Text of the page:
Welcome to the Cambridge University Orienteering Club (CUOC) website.
If you're looking for a list of upcoming training sessions and races - see the calendar. Beginners always welcome.
For more information about the sport and the club see the about section or email the captain with any questions.
CUOC News. It's been hard to come by of late. Recent lowlights have included an email from our loyal captains announcing the return of their emails and the eventually successful quest to bestow upon our fine members the gift of BOF registration. There was also a stash delivery of shockingly revealing mesh o-tops, the date of which is now lost to the mists of time. The flatlining of the intrigue meter has reportedly caused concern amongst the inhabitants of Thetford Forest, who's beloved locale is at risk of losing its status as the most boring thing to happen to Cambridgeshire orienteering. But on this auspicious day in late February, amidst the seemingly endless abyss of newslessness, there occurred an ewent of seismic consequence.
Two former captains of this fine society, tragically separated by geography, circumstance, and orienteering ability, were reunited by a chance encounter in cyberspace. James is relatively new to the virtual orienteering domain, but sullies online decorum by carrying himself with the arrogant air of a bone fide cybernavigational legend, as evidenced by his writing of this very post. Such arrogance belies a man who feels compelled to make up for piss poor results in real forests with computerised glory. Paul, meanwhile, is a more experienced catcher of features, although he refuses to accept the legitimacy of the game as a true analogue for 'IRL racing'. (We'll see about that come August, Pruzina). The record hiterto is clear, both on- and off-line. Paul: many, James: none.
What then, I hear you cry, is the purpose of this article. Well, dear reader, it is to impart upon you the tale of a fine Catching Features race, some say the finest there ever was, planned by Tomas Lima on the 32-bit representation of Osso da Baleia, a fine Portuguese area in which the sandy paths are "usually slower". Twas a crisp, albeit fictional, summer's day, the Iberian air pierced only by the distant cries of anguish from those CF men and women foolish enough to incur the traditional 10 second penalty for running headfirst into a tree. I made a rapid start, taking a joint-fastest split of just 15 in-game seconds to reach the first control, applying the time-proven method of 'straight is great (and don't bother with the nav)'. Bergman would be proud. Moments of hesitation to controls 2 and 3 through the speedy skog left me slightly off the pace, but then a series of trickier controls caused our fondly-remembered fluid-dynamicist to err this way, that way, forwards and backwards, ultimately avoiding an aquatic return to his motherland by no more than mere good fortune. Perhaps this luck was in fact induced by his careful selection of an Irish flag to accompany his avatar on the online results lists.
Emerging no fewer than 90 seconds behind James at the halfway mark, the scene was clearly set for an Ackland upset. With his hopes of clawing back the lead disappearing in a puff of dust not unlike the virtual Portuguese sand behind his computer-generated legs, soon-to-be-Dr. Pruzina (presumably) sank to his knees in despair, as he conceded a further series of slower losing splits, the humiliation culminating in a loss on the run in. Losing to a 2:36 man on the sprint finish. Let that sink in. Of course, such despair in the final throes of a race is not unfamiliar to our vanquished former captain, who will no doubt remember this race no more fondly than the JK relays in 2019, in which he suffered a devastating 'Pippa Carcas-ing' in front of a throng of delighted Interlopers, EUOCers, and probably some OUOC folks too.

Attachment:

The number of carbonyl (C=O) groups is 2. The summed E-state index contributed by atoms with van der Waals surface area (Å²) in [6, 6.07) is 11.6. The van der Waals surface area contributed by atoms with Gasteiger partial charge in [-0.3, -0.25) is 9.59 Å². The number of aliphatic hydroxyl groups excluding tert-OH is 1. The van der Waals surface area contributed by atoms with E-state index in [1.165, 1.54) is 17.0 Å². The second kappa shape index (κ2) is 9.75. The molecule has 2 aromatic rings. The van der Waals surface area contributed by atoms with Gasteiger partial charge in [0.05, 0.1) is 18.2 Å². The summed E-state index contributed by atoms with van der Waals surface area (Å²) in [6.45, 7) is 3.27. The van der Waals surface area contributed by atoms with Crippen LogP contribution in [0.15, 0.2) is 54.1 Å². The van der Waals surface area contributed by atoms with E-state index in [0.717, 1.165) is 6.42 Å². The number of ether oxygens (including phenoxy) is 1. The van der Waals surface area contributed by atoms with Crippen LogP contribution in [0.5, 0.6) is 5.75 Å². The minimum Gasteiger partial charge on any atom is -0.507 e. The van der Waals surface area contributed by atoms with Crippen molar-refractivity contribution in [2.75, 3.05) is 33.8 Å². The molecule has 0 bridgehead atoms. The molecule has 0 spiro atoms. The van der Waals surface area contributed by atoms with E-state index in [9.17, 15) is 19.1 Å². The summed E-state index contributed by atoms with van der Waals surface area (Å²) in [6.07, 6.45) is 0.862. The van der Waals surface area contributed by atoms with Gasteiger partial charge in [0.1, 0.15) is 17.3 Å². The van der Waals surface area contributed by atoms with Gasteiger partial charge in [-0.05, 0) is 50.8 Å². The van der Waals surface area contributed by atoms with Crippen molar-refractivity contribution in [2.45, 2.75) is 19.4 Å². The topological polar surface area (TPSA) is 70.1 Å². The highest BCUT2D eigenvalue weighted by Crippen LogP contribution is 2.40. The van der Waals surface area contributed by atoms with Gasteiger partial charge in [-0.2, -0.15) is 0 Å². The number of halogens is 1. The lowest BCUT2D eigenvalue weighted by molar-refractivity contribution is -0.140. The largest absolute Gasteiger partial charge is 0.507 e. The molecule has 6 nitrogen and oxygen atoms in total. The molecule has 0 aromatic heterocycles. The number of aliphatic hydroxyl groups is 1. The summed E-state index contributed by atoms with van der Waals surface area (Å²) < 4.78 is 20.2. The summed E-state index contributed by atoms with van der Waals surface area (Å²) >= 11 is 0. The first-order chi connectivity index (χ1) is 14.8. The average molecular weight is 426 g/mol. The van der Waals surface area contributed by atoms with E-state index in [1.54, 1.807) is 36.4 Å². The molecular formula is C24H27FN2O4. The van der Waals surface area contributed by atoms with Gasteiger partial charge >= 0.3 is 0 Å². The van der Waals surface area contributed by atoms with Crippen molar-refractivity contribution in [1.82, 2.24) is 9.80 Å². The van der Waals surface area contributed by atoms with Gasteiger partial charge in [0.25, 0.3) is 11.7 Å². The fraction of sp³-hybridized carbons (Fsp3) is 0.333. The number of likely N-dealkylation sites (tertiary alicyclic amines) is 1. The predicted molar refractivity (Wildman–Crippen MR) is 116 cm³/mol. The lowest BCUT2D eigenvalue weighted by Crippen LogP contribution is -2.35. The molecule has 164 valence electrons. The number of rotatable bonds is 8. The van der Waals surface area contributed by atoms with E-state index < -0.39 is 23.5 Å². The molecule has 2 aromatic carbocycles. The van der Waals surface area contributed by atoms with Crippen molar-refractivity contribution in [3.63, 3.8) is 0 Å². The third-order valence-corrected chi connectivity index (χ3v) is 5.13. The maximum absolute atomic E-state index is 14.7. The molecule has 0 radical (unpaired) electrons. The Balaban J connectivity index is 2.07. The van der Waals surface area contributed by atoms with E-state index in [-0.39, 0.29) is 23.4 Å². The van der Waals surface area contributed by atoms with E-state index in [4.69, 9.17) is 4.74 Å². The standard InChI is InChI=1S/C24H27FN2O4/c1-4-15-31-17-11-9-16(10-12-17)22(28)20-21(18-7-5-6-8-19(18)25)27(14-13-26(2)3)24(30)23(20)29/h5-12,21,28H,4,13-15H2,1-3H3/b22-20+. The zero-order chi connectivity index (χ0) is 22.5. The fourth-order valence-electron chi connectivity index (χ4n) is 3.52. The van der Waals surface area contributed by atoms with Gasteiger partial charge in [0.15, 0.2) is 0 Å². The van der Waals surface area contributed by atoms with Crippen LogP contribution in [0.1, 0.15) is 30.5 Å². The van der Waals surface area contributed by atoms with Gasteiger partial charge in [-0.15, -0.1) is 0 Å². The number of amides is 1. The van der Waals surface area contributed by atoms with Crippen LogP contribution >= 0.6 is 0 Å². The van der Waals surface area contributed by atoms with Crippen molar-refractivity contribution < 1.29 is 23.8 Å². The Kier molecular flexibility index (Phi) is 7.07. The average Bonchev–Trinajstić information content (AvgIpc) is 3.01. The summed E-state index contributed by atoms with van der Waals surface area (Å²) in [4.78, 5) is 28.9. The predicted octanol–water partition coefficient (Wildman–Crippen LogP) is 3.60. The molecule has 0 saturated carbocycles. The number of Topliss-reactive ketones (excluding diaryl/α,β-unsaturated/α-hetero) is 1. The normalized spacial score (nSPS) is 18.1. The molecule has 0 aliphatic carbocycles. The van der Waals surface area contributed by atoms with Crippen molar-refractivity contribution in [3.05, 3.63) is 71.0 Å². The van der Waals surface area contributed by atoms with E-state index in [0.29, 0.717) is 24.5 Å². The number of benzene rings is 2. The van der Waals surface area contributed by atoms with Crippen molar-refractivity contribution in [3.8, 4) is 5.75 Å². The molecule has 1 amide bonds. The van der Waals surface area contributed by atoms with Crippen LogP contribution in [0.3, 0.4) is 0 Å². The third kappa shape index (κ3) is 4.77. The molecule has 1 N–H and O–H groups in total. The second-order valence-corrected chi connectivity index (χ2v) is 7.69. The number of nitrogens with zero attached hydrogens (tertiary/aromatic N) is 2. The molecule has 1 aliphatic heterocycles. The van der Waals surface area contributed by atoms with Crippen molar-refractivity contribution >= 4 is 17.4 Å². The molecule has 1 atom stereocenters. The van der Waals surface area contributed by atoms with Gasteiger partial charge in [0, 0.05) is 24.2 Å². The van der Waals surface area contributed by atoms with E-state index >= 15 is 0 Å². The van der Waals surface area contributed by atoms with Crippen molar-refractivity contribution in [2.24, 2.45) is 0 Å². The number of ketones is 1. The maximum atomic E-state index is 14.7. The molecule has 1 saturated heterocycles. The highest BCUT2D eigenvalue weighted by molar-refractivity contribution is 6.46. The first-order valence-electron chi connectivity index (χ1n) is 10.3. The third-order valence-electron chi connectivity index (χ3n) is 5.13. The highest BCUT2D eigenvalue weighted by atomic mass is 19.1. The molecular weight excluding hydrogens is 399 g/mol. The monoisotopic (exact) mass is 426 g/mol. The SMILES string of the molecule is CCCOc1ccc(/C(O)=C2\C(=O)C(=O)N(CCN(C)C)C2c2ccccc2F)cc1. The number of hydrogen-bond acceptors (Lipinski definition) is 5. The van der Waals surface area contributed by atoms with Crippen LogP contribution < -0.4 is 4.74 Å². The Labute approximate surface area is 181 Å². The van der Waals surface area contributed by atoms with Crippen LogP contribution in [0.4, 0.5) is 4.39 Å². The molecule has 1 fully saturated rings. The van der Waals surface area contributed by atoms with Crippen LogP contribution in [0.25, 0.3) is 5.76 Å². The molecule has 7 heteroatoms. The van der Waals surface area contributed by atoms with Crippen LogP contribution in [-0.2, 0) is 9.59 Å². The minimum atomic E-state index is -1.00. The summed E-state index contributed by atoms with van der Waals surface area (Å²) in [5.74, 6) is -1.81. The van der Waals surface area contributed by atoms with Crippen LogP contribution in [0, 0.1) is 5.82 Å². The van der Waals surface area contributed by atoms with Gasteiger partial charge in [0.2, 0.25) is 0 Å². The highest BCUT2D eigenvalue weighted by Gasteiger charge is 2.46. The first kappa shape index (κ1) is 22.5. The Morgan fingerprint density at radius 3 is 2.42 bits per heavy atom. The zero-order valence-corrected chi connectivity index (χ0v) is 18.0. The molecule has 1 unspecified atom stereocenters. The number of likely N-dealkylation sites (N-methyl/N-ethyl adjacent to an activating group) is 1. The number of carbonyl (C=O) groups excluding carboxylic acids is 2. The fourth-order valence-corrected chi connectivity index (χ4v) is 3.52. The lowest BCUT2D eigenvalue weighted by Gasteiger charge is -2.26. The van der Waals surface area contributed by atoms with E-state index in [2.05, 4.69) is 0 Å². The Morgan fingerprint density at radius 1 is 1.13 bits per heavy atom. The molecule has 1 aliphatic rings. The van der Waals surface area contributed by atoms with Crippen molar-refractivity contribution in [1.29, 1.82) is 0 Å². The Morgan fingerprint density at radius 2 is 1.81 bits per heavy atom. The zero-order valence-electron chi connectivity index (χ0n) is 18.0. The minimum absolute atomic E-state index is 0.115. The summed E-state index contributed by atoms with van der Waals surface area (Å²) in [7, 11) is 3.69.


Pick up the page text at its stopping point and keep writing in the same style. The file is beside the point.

Where next, then, for Paul, having been sunk in such brutal style? Well, when informed of his demise in a post-race interview, he simply replied 'oh yeah', cutting as dejected a figure as is possible to represent in text form, before slinking off into the recesses of Facebook messenger. 'Active 1 hour ago' - the online equivalent of a hasty return to the car park. CUOC wish him well in turning around his fortunes after this defeat, although we won't be surprised if this catastrophe is the beginning of the end for an illustrious Catching Features career - perhaps a hook on the wall beckons for Paul's pixelated boots.
Congratulations to anyone who is coming to Cambridge next year!
Every year CUOC welcomes new Cambridge students, from absolute beginner to international athletes, and we'd love you to join us.
Orienteering is a naturally socially distanced sport and we have been working hard to deliver a complete training program next year with orienteering races having already starting around the country! There's even a rumor about a new kit for 2021 too.
If you're thinking of joining the club or want to know more about orienteering, please get in touch - email the captains with any questions or just to say hi (captain at cuoc.org.uk).
CUOC are absolutely delighted to announce that our Captain and email-writer-in-chief Fiona has been named as the first ever Cambridge Sports Person of the Year. There really wasn't much of a question after a stunningly successful 2019 with BUCS, JK and JWOC golds, so we congratulate Fiona on the well-deserved accolade. This award will surely to persuade Fiona that Cambridge is the place to stay in 2021 (would she really turn her back on the flat, featureless abyss that is the Fens??!). It's hard to imagine how she's going to top last year, so we await the title defence with bated breath!
Read more on the Sports Centre website here. Please ignore the questionable decision to use a photo in which Fiona is competing on some sort of rubberised oval string-course, it's a good read otherwise.
Older news is available on the news page